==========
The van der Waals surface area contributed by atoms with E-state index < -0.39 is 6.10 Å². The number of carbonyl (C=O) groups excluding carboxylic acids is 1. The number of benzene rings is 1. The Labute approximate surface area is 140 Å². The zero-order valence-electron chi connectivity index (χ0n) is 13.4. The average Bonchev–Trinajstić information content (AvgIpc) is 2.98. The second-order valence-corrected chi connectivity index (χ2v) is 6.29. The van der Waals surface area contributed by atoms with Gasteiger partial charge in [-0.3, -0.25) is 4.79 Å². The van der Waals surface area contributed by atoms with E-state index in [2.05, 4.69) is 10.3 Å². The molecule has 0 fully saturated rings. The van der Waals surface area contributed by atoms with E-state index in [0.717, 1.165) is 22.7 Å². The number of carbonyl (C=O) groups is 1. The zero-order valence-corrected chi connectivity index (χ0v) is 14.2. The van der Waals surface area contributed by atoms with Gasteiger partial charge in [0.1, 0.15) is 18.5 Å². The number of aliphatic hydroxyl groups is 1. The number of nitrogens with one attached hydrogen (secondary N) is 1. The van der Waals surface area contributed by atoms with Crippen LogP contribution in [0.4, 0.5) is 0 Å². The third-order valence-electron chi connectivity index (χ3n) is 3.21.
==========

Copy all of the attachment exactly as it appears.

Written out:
The van der Waals surface area contributed by atoms with E-state index < -0.39 is 6.10 Å². The number of carbonyl (C=O) groups excluding carboxylic acids is 1. The number of benzene rings is 1. The Labute approximate surface area is 140 Å². The zero-order valence-electron chi connectivity index (χ0n) is 13.4. The average Bonchev–Trinajstić information content (AvgIpc) is 2.98. The second-order valence-corrected chi connectivity index (χ2v) is 6.29. The van der Waals surface area contributed by atoms with Gasteiger partial charge in [-0.3, -0.25) is 4.79 Å². The van der Waals surface area contributed by atoms with E-state index in [2.05, 4.69) is 10.3 Å². The molecule has 0 fully saturated rings. The van der Waals surface area contributed by atoms with E-state index in [0.717, 1.165) is 22.7 Å². The number of carbonyl (C=O) groups is 1. The zero-order valence-corrected chi connectivity index (χ0v) is 14.2. The van der Waals surface area contributed by atoms with Gasteiger partial charge in [0.1, 0.15) is 18.5 Å². The number of aliphatic hydroxyl groups is 1. The number of nitrogens with one attached hydrogen (secondary N) is 1. The van der Waals surface area contributed by atoms with Crippen LogP contribution in [0.4, 0.5) is 0 Å². The third-order valence-electron chi connectivity index (χ3n) is 3.21.